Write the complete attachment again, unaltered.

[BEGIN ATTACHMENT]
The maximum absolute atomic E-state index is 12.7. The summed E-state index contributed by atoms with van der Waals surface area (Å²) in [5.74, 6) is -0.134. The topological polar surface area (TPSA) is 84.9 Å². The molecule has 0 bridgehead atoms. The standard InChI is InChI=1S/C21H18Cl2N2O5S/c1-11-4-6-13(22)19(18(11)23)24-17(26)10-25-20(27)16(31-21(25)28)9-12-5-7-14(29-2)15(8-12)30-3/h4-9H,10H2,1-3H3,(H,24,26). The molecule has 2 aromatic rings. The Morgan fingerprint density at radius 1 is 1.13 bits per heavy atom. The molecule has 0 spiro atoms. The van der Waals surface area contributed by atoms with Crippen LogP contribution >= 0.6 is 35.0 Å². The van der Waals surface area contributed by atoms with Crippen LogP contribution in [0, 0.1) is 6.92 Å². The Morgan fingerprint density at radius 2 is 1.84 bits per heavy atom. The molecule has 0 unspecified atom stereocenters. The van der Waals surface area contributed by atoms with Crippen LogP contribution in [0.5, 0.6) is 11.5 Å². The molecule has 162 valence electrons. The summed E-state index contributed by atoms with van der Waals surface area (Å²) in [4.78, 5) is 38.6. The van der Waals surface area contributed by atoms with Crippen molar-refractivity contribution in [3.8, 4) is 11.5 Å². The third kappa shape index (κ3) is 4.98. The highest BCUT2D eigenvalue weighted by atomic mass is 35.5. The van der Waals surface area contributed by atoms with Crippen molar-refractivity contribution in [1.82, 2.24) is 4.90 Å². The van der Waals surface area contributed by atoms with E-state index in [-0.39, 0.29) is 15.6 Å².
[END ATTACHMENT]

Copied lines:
The maximum absolute atomic E-state index is 12.7. The summed E-state index contributed by atoms with van der Waals surface area (Å²) in [5.74, 6) is -0.134. The topological polar surface area (TPSA) is 84.9 Å². The molecule has 0 bridgehead atoms. The standard InChI is InChI=1S/C21H18Cl2N2O5S/c1-11-4-6-13(22)19(18(11)23)24-17(26)10-25-20(27)16(31-21(25)28)9-12-5-7-14(29-2)15(8-12)30-3/h4-9H,10H2,1-3H3,(H,24,26). The molecule has 2 aromatic rings. The Morgan fingerprint density at radius 1 is 1.13 bits per heavy atom. The molecule has 0 spiro atoms. The van der Waals surface area contributed by atoms with Crippen LogP contribution >= 0.6 is 35.0 Å². The van der Waals surface area contributed by atoms with Crippen LogP contribution in [0, 0.1) is 6.92 Å². The Morgan fingerprint density at radius 2 is 1.84 bits per heavy atom. The molecule has 0 unspecified atom stereocenters. The van der Waals surface area contributed by atoms with Crippen LogP contribution in [0.5, 0.6) is 11.5 Å². The molecule has 162 valence electrons. The summed E-state index contributed by atoms with van der Waals surface area (Å²) in [4.78, 5) is 38.6. The van der Waals surface area contributed by atoms with Crippen molar-refractivity contribution in [3.8, 4) is 11.5 Å². The third kappa shape index (κ3) is 4.98. The highest BCUT2D eigenvalue weighted by atomic mass is 35.5. The van der Waals surface area contributed by atoms with Crippen molar-refractivity contribution in [1.82, 2.24) is 4.90 Å². The van der Waals surface area contributed by atoms with E-state index in [-0.39, 0.29) is 15.6 Å².